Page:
July 2019 and the front of The Hold is beginning to take shape.
December 2019 – and all the brick walls are completed and all the glass has been installed.
July 2020 – It is half a year later and we are now in the midst of the Covid pandemic yet the builders have continued working and the hard landscaping is is nearly finished.
There’s even been planting of lavender. Sadly, this was the first lavender planting which all died. Although lavender is ideal for this position and it is a pretty drought-tolerant plant, it does need some watering when first planted, oops!
September 2020 – All looking good and the second planting of lavender is thriving.
September 2020 – The old and the new.

Originally this £20 million project was scheduled to open around Easter 2020 no doubt with a special, civic event, however that date passed in the middle of the first lockdown and ‘The Hold’ finally opened in October.

October 2020 – The Hold is open to the public and there is even a café with outside tables at the entrance.
December 2020 – The Hold is open again after lockdown 2.0 and operating under Tier 2 restrictions. However, the café has not reopened and the archive will not be accessible in person until completion of the move from the old Gatacre Road site is completed sometime early in 2021.

It may have taken an extra six months to complete, but the finished building looks interesting and inviting and I look forward to visiting in normal times.

A Media Storm: the Covid Christmas

Shall I just begin with saying that I find it disappointing to be writing about Christmas Day in November, but this year the issue of the ‘Corona Christmas’ is all over the media. You can’t switch on the news, pick up a paper or scroll down your social media feed without being bombarded with headlines and commentary on what could be the situation come the 25th December and what rules may be in place. There is plenty of speculation, but mostly it looks like it’s going to be a numbers waiting game for the government before plans are announced.

Whatever the authorities decide the Covid vaccination programme will not be up and running to any significant extent for us ordinary folk. Individually it will come down to how risk averse people feel about spending hours indoors with relatives and friends. Of course there are alternative possibilities, you could meet up for a festive walk somewhere beautiful or failing that reach for your screens for a zoom Christmas catch-up or even postpone the whole Christmassy thing until February, March, April . . . . or even Christmas 2021.

Our annual Christmas Day walk 2014 – sadly none of those gorgeous dogs were mine.

Regardless of our personal choices at least here in Ipswich the usual Town Centre and Waterfront Christmas trees have been installed. On my way home last night after checking in the weekly supermarket order for my father, I noticed the Waterfront Christmas tree was lit and twinkling.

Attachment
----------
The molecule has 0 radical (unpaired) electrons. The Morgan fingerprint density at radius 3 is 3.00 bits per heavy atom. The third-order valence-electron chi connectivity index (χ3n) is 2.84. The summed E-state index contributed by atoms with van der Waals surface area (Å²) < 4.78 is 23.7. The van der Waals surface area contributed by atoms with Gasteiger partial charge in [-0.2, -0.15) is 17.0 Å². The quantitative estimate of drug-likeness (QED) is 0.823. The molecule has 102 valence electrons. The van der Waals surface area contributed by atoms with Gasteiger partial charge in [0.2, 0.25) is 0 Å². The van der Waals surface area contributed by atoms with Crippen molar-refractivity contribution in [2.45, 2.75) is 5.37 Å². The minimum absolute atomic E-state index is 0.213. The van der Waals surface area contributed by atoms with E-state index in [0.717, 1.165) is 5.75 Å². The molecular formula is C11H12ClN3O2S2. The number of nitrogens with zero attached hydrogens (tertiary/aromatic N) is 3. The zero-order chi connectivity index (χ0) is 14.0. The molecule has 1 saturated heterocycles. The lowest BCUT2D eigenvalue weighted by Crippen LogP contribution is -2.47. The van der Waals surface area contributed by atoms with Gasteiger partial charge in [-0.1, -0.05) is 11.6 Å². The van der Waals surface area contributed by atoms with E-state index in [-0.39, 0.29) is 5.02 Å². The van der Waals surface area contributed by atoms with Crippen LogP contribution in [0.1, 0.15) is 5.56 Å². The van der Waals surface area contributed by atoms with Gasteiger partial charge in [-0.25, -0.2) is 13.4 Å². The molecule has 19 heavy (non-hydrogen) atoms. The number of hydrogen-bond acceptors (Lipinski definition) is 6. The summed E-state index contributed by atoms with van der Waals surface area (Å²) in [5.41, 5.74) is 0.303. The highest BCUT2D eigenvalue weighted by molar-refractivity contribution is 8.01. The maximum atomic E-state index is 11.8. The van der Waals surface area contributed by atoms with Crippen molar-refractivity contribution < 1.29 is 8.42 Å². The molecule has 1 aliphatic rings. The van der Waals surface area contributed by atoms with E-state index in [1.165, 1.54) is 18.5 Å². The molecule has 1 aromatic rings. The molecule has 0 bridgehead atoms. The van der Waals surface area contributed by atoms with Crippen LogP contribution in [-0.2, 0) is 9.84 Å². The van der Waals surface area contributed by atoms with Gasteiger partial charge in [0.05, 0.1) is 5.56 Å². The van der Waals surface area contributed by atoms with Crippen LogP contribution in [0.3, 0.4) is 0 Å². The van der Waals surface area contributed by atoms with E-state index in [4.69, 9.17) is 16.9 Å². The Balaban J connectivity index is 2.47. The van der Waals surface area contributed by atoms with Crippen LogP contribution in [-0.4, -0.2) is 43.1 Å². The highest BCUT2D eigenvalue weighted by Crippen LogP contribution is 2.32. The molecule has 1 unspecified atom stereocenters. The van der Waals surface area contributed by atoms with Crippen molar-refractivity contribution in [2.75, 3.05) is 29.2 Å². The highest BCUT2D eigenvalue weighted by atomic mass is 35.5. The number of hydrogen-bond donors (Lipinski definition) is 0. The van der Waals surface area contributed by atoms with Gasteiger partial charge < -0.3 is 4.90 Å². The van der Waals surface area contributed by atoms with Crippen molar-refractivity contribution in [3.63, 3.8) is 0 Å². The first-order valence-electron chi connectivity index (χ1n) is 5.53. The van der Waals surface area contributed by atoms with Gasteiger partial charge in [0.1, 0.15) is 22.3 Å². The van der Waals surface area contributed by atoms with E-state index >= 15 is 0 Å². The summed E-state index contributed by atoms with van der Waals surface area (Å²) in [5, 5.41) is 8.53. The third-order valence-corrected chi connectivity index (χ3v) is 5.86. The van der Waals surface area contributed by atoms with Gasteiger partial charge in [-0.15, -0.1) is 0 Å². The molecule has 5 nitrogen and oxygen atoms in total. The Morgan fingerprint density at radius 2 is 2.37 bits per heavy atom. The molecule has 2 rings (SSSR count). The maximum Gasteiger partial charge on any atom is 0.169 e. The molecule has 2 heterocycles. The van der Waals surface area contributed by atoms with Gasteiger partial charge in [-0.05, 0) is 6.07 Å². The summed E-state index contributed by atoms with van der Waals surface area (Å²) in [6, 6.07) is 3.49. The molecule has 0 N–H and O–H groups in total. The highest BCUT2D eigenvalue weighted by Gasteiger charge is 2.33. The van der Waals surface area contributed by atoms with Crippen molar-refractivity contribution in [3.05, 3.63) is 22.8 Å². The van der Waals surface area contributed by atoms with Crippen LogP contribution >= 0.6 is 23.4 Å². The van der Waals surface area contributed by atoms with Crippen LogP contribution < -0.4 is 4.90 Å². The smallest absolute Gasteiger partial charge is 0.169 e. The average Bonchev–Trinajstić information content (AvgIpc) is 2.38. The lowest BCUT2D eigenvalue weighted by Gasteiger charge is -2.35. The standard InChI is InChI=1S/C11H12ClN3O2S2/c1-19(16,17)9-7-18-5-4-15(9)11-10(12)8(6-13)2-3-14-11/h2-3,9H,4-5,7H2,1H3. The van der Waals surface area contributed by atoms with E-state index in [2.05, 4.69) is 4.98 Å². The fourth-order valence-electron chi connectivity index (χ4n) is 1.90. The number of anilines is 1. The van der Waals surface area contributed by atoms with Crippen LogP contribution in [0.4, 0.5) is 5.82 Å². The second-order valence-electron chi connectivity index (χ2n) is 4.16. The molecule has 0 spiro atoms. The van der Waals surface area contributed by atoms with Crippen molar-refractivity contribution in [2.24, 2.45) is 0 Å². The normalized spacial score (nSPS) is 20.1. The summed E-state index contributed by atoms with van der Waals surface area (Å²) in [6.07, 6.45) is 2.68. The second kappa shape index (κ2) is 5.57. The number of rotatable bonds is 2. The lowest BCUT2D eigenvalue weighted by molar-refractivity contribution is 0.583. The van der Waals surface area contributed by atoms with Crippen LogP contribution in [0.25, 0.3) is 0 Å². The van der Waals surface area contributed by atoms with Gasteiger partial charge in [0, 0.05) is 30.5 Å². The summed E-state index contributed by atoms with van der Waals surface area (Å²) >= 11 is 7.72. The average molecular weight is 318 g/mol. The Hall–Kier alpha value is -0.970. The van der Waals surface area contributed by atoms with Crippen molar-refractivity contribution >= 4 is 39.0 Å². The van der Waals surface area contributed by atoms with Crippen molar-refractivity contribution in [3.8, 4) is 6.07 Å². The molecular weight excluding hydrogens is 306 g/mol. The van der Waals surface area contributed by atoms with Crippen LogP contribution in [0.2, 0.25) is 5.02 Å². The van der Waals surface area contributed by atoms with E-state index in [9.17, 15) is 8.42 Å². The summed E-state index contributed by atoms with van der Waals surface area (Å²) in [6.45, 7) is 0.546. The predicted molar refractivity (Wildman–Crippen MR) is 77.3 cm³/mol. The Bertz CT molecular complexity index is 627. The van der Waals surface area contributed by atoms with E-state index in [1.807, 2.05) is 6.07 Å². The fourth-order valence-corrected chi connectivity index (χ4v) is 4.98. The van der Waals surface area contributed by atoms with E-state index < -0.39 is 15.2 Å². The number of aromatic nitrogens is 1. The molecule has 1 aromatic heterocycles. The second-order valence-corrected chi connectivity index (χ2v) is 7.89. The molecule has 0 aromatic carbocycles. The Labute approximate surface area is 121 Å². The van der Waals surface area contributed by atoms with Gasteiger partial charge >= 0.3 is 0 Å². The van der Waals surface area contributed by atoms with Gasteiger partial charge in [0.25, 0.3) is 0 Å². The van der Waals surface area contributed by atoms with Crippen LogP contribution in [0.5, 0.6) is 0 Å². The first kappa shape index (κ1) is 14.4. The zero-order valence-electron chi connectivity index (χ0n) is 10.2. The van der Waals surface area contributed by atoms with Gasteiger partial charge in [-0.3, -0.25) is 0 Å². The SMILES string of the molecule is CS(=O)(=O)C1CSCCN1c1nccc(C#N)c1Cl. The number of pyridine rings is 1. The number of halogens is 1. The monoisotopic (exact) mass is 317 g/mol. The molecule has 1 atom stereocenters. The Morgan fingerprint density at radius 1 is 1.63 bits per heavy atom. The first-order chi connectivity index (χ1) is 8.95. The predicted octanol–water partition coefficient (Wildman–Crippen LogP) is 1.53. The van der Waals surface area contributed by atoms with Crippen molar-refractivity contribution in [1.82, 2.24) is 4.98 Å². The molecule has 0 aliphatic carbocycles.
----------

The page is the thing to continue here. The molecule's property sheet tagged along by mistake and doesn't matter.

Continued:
This contemporary Christmas tree changes as the baubles cycle through a sequence of colours.

There was a slightly strange moment when the colours changed through the blues to turquoise, on to the pinks and then the top bauble beneath the star turned red and, to me anyway, it had an eerie resemblance to models of a certain virus!

Quiet and Misty

If you’ve been following the news much during this first week of lockdown 2.0, you might have seen or heard that traffic levels in various parts of the country haven’t reduced as they did during the first lockdown. Obviously, the main difference this time is that the schools have stayed open and many children are driven to school. However, when I walked down to see my father on Sunday morning it was very much quieter than usual.

A busy Covid Sunday.

It was so quiet at this normally busy junction in Ipswich that I was able to capture this damp autumn street view. Not a single car in sight. Disappointingly though, by the time I arrived at my father’s flat, the early mist had almost lifted. This was a pity as my photograph would have been greatly improved if the bulk of the hulk had been shrouded instead of spotlit by the morning sun.

Ipswich Waterfront – marina, harbour, docks.

It was just a quick picture from his balcony as even though I wear a mask and the door is open for fresh air, I try not to stay too long in his flat, just in case.

Speedy visits are not the only changes to my walks down to the Waterfront. Back on 29th April this year, Suffolk County Council closed the Waterfront to vehicles, apparently for three weeks. This was to enable plenty of space for physical distancing for the 2,000 or so residents who live in the surrounding apartment blocks. Yes, the closure was for just three weeks! Knowing what we all know now it comes as no surprise that the road is still closed half a year later.

Covid restrictions – no vehicular access along the Waterfront.

Lockdown 2.0 – A Walk in the Park